Giant pterosaur Quetzalcoatl turned out to be a bad flyer

(ORDO NEWS) — Japanese and French scientists have created aerodynamic models and applied them to the large flying vertebrates of the past. It turned out that the giant pterosaur Quetzalcoatl was not capable of long-term flight: it could take to the air only as a last resort.

The models also confirmed that the Argentavis used thermal updrafts for hovering, much like its modern relatives, the condors.

In addition, the ancient bird Pelagornis (previously it was believed that it is characterized by dynamic soaring, like albatrosses) and Pteranodon turned out to be adapted to this type of soaring. The study is published in the journal PNAS Nexus.

For large birds, flapping flight is too energy-consuming, so they prefer to soar. Soaring flight is of two types: static and dynamic. During static soaring, birds use ascending currents of warm air (thermals), but sometimes they can also use currents that flow around obstacles, such as mountain slopes or hills.

This type of soaring is typical both for various land birds (eagles, vultures, storks) and for some sea birds (frigates and pelicans) – the latter can also use streams flowing around the waves.

Other seabirds, such as albatrosses or petrels, are characterized by dynamic soaring, in which the birds use the difference in wind speeds above the water surface and at altitude. These birds can also use flow streams.

Scientists of various specialties have long been interested in the question of what type of soaring was characteristic of the flying giants of the past. Among the largest flying vertebrates is Sanders’ Pelagornis (Pelagornis sandersi), which lived 28-25 million years ago, a distant relative of geese and chickens.

It may have had the largest wingspan of any bird, with an upper estimate of 7.38 meters. Slightly inferior to the pelagornis Argentavis (Argentavis magnificens), who lived about six million years ago: its wingspan reached seven meters.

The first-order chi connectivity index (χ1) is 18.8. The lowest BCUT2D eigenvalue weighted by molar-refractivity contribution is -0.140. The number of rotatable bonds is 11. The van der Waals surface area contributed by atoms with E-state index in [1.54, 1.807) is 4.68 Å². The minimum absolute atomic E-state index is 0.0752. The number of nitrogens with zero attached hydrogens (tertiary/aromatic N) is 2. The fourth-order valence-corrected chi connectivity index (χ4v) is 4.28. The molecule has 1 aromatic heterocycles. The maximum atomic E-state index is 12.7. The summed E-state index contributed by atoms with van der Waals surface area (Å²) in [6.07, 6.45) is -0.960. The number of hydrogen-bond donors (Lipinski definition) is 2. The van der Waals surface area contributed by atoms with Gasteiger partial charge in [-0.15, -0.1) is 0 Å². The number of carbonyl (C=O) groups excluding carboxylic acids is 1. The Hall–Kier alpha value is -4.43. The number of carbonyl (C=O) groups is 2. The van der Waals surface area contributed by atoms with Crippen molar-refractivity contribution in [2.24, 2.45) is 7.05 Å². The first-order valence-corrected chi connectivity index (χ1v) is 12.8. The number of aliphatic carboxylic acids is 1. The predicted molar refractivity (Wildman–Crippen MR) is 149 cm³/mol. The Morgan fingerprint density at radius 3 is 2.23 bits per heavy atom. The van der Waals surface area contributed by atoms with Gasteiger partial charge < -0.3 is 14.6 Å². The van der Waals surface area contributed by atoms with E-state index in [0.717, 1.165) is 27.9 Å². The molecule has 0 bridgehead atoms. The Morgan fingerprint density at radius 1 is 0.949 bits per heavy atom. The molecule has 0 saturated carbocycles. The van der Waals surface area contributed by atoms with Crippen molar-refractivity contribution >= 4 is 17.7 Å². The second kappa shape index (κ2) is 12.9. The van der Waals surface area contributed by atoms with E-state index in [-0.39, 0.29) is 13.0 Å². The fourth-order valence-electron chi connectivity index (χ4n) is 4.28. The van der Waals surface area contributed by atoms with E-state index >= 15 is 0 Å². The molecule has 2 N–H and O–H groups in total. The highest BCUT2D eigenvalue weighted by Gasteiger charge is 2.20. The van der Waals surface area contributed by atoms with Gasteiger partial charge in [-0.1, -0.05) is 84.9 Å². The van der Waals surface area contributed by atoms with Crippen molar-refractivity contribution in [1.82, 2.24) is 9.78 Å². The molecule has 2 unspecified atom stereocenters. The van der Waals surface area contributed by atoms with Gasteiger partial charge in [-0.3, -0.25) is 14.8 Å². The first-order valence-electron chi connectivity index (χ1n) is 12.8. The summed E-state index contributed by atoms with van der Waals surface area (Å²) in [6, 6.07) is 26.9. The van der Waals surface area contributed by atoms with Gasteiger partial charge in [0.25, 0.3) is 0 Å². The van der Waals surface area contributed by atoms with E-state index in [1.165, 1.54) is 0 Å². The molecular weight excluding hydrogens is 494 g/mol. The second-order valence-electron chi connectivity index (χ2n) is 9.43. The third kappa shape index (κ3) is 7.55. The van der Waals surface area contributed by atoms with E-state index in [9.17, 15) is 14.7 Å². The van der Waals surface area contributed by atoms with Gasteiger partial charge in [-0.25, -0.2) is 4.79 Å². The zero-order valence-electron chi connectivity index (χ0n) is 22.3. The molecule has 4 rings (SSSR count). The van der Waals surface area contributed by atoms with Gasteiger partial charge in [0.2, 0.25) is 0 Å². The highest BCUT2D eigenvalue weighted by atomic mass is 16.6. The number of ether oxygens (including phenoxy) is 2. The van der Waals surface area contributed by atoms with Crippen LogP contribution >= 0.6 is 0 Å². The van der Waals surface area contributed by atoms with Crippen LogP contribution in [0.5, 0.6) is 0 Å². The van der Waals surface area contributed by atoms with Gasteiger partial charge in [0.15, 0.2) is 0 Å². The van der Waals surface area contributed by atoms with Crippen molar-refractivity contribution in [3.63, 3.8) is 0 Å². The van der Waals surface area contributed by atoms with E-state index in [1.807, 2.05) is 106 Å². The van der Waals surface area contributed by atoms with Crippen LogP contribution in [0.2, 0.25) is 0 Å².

Some pterosaurs were much larger than these birds. The wingspan of the quetzalcoatlus (Quetzalcoatlus northropi) and its closest relatives could reach 10-11 meters in length, making them the largest flying animals in the history of the planet.

However, a large number of studies have been devoted to the smaller and probably the most famous pterosaur, Pteranodon (Pteranodon spp.), whose wingspan was comparable to that of Pelagornis and Argentavis.

Giant pterosaur Quetzalcoatl turned out to be a bad flyer 2
Artist’s reconstruction of Quetzalcoatls during a hunt

Studies have shown that Argentavis used thermals, like its condor relatives, and Pelagornis, like the albatrosses it resembled, was characterized by dynamic flight.

The type of soaring of Pteranodon and Quetzalcoatl was first identified as dynamic and static, respectively, but then it was shown that the wings of pterosaurs were not adapted to dynamic soaring.

Yusuke Goto of the National Center for Scientific Research of France and his Japanese and French colleagues decided to analyze the flight of these four taxa, since in previous work the flight performance and wind speed had not been comprehensively assessed.

Scientists estimated these indicators using aerodynamic models, and then compared the results with data from modern birds.

The first model showed that Argentavis, Quetzalcoatl, and Pteranodon were indeed not capable of dynamic soaring, while Pelagornis turned out to be much less adapted to it than albatrosses.

The second model confirmed that Argentavis used updrafts for hovering. However, it turned out that Pelagornis was also perfectly adapted to static soaring. Pteranodon performed well at a low body weight estimate (18.6 kilograms), but at a high one (36.7 kilograms) it was inferior to modern and extinct birds.

Quetzalcoatl turned out to be poorly adapted to static flight: for normal soaring, he needed a very high speed of the upward flow of air. Its performance was even worse than that of the African great bustard (Ardeotis kori), which only flies when threatened.

This is due to the high specific load on the wing – the ratio of the mass of the animal to the wing area. The authors note that in previous studies, due to the application of the principal component method, the wing loading in Quetzalcoatl was underestimated.

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Comparison of sizes and types of soaring in extinct and modern flying vertebrates. Thermal soarer – adapted to static hovering (using thermals), dynamic soarer – to dynamic hovering, poor soarer – poorly adapted to hovering

Scientists conclude that both Pteranodon and Pelagornis hovered over the oceans using updrafts of air, as frigatebirds do today.

Quetzalcoatl data refute claims that large azhdarchids were capable of long flights of several thousand kilometers. Considering that azhdarchids most likely hunted on the ground, they took to the air only when absolutely necessary.

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